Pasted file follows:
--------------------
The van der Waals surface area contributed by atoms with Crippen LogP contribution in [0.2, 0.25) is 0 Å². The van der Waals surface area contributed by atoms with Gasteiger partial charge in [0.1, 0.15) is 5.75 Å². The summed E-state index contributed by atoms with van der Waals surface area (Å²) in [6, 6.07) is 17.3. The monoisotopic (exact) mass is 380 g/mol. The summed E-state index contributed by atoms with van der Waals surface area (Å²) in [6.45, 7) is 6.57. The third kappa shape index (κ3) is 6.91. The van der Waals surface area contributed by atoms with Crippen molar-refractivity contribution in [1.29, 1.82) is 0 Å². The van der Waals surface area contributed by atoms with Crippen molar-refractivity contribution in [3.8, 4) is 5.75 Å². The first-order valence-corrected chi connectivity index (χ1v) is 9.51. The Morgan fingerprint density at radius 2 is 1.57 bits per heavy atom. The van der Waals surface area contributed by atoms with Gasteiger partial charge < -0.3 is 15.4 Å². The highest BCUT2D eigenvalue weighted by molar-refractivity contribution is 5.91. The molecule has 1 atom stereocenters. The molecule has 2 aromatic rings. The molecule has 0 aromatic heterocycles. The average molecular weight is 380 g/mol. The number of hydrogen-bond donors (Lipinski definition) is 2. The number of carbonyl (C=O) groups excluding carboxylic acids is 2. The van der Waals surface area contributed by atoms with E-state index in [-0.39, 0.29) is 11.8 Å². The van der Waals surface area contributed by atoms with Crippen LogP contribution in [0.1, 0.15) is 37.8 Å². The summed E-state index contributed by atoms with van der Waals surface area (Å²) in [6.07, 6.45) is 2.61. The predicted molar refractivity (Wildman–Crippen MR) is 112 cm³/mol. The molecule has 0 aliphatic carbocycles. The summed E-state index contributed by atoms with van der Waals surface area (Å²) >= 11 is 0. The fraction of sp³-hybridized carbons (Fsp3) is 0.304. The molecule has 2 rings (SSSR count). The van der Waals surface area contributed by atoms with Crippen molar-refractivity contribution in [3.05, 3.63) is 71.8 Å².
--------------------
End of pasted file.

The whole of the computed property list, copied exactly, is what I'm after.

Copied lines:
The van der Waals surface area contributed by atoms with Crippen LogP contribution in [0.2, 0.25) is 0 Å². The van der Waals surface area contributed by atoms with Gasteiger partial charge in [0.1, 0.15) is 5.75 Å². The summed E-state index contributed by atoms with van der Waals surface area (Å²) in [6, 6.07) is 17.3. The monoisotopic (exact) mass is 380 g/mol. The summed E-state index contributed by atoms with van der Waals surface area (Å²) in [6.45, 7) is 6.57. The third kappa shape index (κ3) is 6.91. The van der Waals surface area contributed by atoms with Crippen molar-refractivity contribution in [1.29, 1.82) is 0 Å². The van der Waals surface area contributed by atoms with Crippen molar-refractivity contribution in [3.8, 4) is 5.75 Å². The first-order valence-corrected chi connectivity index (χ1v) is 9.51. The Morgan fingerprint density at radius 2 is 1.57 bits per heavy atom. The van der Waals surface area contributed by atoms with Gasteiger partial charge < -0.3 is 15.4 Å². The highest BCUT2D eigenvalue weighted by molar-refractivity contribution is 5.91. The molecule has 1 atom stereocenters. The molecule has 2 aromatic rings. The molecule has 0 aromatic heterocycles. The average molecular weight is 380 g/mol. The number of hydrogen-bond donors (Lipinski definition) is 2. The number of carbonyl (C=O) groups excluding carboxylic acids is 2. The van der Waals surface area contributed by atoms with E-state index in [-0.39, 0.29) is 11.8 Å². The van der Waals surface area contributed by atoms with Crippen LogP contribution in [0.1, 0.15) is 37.8 Å². The summed E-state index contributed by atoms with van der Waals surface area (Å²) in [6.07, 6.45) is 2.61. The predicted molar refractivity (Wildman–Crippen MR) is 112 cm³/mol. The molecule has 0 aliphatic carbocycles. The summed E-state index contributed by atoms with van der Waals surface area (Å²) >= 11 is 0. The fraction of sp³-hybridized carbons (Fsp3) is 0.304. The molecule has 2 rings (SSSR count). The van der Waals surface area contributed by atoms with Crippen molar-refractivity contribution in [3.05, 3.63) is 71.8 Å².